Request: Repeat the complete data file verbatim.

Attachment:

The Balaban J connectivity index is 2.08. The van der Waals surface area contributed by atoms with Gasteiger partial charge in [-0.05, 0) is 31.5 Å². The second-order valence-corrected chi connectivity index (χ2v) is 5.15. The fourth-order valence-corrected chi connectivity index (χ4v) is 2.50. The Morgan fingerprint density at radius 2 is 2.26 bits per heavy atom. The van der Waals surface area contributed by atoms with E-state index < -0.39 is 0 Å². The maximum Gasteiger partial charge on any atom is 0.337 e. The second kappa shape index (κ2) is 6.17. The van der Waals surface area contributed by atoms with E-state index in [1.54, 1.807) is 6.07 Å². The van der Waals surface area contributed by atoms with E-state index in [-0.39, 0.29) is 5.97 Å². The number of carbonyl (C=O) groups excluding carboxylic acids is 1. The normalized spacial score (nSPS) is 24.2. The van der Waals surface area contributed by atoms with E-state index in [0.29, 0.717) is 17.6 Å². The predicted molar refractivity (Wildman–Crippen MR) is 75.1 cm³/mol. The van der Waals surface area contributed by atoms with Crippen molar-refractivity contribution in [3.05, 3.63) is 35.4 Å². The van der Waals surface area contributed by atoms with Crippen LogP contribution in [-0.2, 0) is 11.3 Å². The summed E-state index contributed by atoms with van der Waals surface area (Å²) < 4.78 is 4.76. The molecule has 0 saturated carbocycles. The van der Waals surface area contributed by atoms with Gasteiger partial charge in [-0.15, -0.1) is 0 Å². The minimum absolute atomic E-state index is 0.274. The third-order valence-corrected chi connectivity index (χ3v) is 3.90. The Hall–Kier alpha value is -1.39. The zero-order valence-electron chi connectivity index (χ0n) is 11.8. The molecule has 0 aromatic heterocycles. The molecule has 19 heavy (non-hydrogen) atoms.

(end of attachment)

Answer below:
The Balaban J connectivity index is 2.08. The van der Waals surface area contributed by atoms with Gasteiger partial charge in [-0.05, 0) is 31.5 Å². The second-order valence-corrected chi connectivity index (χ2v) is 5.15. The fourth-order valence-corrected chi connectivity index (χ4v) is 2.50. The Morgan fingerprint density at radius 2 is 2.26 bits per heavy atom. The van der Waals surface area contributed by atoms with E-state index < -0.39 is 0 Å². The maximum Gasteiger partial charge on any atom is 0.337 e. The second kappa shape index (κ2) is 6.17. The van der Waals surface area contributed by atoms with E-state index in [1.54, 1.807) is 6.07 Å². The van der Waals surface area contributed by atoms with E-state index in [-0.39, 0.29) is 5.97 Å². The number of carbonyl (C=O) groups excluding carboxylic acids is 1. The normalized spacial score (nSPS) is 24.2. The van der Waals surface area contributed by atoms with E-state index in [0.29, 0.717) is 17.6 Å². The predicted molar refractivity (Wildman–Crippen MR) is 75.1 cm³/mol. The van der Waals surface area contributed by atoms with Crippen molar-refractivity contribution in [3.05, 3.63) is 35.4 Å². The van der Waals surface area contributed by atoms with Crippen LogP contribution in [-0.2, 0) is 11.3 Å². The summed E-state index contributed by atoms with van der Waals surface area (Å²) < 4.78 is 4.76. The molecule has 0 saturated carbocycles. The van der Waals surface area contributed by atoms with Gasteiger partial charge in [-0.15, -0.1) is 0 Å². The minimum absolute atomic E-state index is 0.274. The third-order valence-corrected chi connectivity index (χ3v) is 3.90. The Hall–Kier alpha value is -1.39. The zero-order valence-electron chi connectivity index (χ0n) is 11.8. The molecule has 0 aromatic heterocycles. The molecule has 19 heavy (non-hydrogen) atoms.